A bunny’s beady eye or the slight cock of a terrier’s head gives personality to each chimerical creature, as if self-aware of its unusual predicament. Reitemeyer taps into the ways we anthropomorphize our pets and other animals, reading into their expressions and feelings as if they were our own, resulting in sly and unusual personalities.

You can find more of Reitemeyer’s collages on her website and on Instagram.

 

 

 



Animation History Music

A Short Film Collages Chicago’s Past and Present in a Profound Look at the City’s History of Activism

April 19, 2022

Grace Ebert

A palimpsest of history, politics, and art, a short film by Lisbon-based director João Pombeiro is an ode to the Midwest’s largest city and its people. “Chicago” travels across time periods and neighborhoods in a poetic collage of community and culture: cutout photographs of children sit in front of reconstructed streetscapes, animated snippets depict cars from today and decades earlier driving next to each other, and the El runs through the background.

Created as a music video for Lance Skiiiwalker, the layered imagery mirrors the composition, which infuses audio clips from civil rights-era speeches, police sirens, and news broadcasts into Skiiwalker’s otherwise soft, jazzy track. Opening on the South Side and traveling downtown, “Chicago” is a profound, nostalgic consideration of the activism, pride, and compassion that have shaped the city.

Pombeiro frequently works in this style that melds analog and digital, and you can watch more of his films on Vimeo.

 

 

 



Art

Cleverly Collaged Portraits Layer Vintage Ads and Magazine Spreads into Dramatic Daydreams

November 18, 2021

Grace Ebert

“Did You Ever Really Love Me.” All images © Shane Wheatcroft, shared with permission

With a flair for spectacle and clandestine activities, the perfectly coiffed characters of Shane Wheatcroft’s collages face a deluge of intrigue and drama. The Kent-based artist snips vintage ads and editorial spreads that become the musings of professionally photographed subjects: a woman replays an excruciating party scene, a businessman envisions a wholesome family gathering, and quite a few protagonists imagine scenarios they likely keep covert.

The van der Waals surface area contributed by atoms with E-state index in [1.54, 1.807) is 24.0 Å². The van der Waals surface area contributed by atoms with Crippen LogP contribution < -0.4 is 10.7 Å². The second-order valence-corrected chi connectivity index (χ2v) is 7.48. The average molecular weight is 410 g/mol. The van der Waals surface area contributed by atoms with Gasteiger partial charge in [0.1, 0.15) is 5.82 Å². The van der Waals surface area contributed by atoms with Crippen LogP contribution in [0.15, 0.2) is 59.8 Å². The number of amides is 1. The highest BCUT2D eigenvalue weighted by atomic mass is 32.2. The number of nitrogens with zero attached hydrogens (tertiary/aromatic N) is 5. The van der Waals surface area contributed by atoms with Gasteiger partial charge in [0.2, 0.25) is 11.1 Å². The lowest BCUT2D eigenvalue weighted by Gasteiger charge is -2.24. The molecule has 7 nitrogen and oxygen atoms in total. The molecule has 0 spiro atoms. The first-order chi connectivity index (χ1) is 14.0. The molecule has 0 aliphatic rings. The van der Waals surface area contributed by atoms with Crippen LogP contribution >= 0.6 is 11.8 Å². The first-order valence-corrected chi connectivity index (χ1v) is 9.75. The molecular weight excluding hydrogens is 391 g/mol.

Having worked with the medium for the last five years, Wheatcroft boasts a body of work that includes a broad array of collages, from bold typographic sayings to cheeky compositions that use ad slogans and outmoded headlines to poke fun at social conventions. Surreal and witty, the new portraits feature imagery from periodicals published between 1945 and 1975. They’re spurred by “being a big fan of John Stezaker and buying old movie annuals that had stunning publicity shots of film stars on plain backgrounds. The recent series I’m making is really my attempt to reflect everyday dramas and scenarios through the medium of collage,” he says.  “They’re kind of like a hybrid of Dalí’s portrait of Mae West and Coronation Street.”

The main portrait sets the tone for the piece, Wheatcroft tells Colossal, with the background image, furniture, and figures pasted on top. These additional elements compose an abstract representation of a face and generally feature a single eye peering through a television set or frame on the wall. “I’ll often have a song or personal experience in my head that’ll become the theme of the piece,” the artist says. “I can spend hours searching for an image of the right-sized chair or person that will fit. It’s a bit like making a jigsaw puzzle and hunting for the missing pieces.”

Represented by Lilford Gallery in Canterbury, Wheatcroft has been sharing a variety of flat collages and 3D diorama-style pieces—see these layered works up close on Instagram—and he also has a few pieces available for purchase on Artfinder. (via Kottke)

 

“Tough Room”

Left: “Parents Outgrown.” Right: “The Merry Widow”

“You Are My Sunshine”

“RGB”

Left: “Private Eye.” Right: “Notice Me”

“The Gables”